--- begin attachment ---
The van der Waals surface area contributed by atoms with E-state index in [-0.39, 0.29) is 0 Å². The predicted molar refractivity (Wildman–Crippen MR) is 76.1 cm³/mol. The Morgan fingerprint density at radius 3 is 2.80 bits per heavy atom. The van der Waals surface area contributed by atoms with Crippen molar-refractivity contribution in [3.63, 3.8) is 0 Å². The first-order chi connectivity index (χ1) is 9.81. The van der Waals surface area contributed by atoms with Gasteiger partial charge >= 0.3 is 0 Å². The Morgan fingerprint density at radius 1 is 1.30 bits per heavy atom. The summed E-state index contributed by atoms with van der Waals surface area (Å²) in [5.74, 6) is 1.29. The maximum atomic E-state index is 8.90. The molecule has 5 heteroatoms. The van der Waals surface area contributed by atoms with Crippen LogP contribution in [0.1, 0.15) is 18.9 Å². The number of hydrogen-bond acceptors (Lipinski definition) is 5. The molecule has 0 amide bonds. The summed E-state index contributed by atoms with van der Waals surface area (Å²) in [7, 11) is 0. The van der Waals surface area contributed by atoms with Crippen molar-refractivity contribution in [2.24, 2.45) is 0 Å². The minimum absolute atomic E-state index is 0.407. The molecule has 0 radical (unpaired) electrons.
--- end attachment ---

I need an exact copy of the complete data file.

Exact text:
The van der Waals surface area contributed by atoms with E-state index in [-0.39, 0.29) is 0 Å². The predicted molar refractivity (Wildman–Crippen MR) is 76.1 cm³/mol. The Morgan fingerprint density at radius 3 is 2.80 bits per heavy atom. The van der Waals surface area contributed by atoms with Crippen molar-refractivity contribution in [3.63, 3.8) is 0 Å². The first-order chi connectivity index (χ1) is 9.81. The van der Waals surface area contributed by atoms with Gasteiger partial charge >= 0.3 is 0 Å². The Morgan fingerprint density at radius 1 is 1.30 bits per heavy atom. The summed E-state index contributed by atoms with van der Waals surface area (Å²) in [5.74, 6) is 1.29. The maximum atomic E-state index is 8.90. The molecule has 5 heteroatoms. The van der Waals surface area contributed by atoms with Crippen LogP contribution in [0.1, 0.15) is 18.9 Å². The number of hydrogen-bond acceptors (Lipinski definition) is 5. The molecule has 0 amide bonds. The summed E-state index contributed by atoms with van der Waals surface area (Å²) in [7, 11) is 0. The van der Waals surface area contributed by atoms with Crippen molar-refractivity contribution in [2.24, 2.45) is 0 Å². The minimum absolute atomic E-state index is 0.407. The molecule has 0 radical (unpaired) electrons.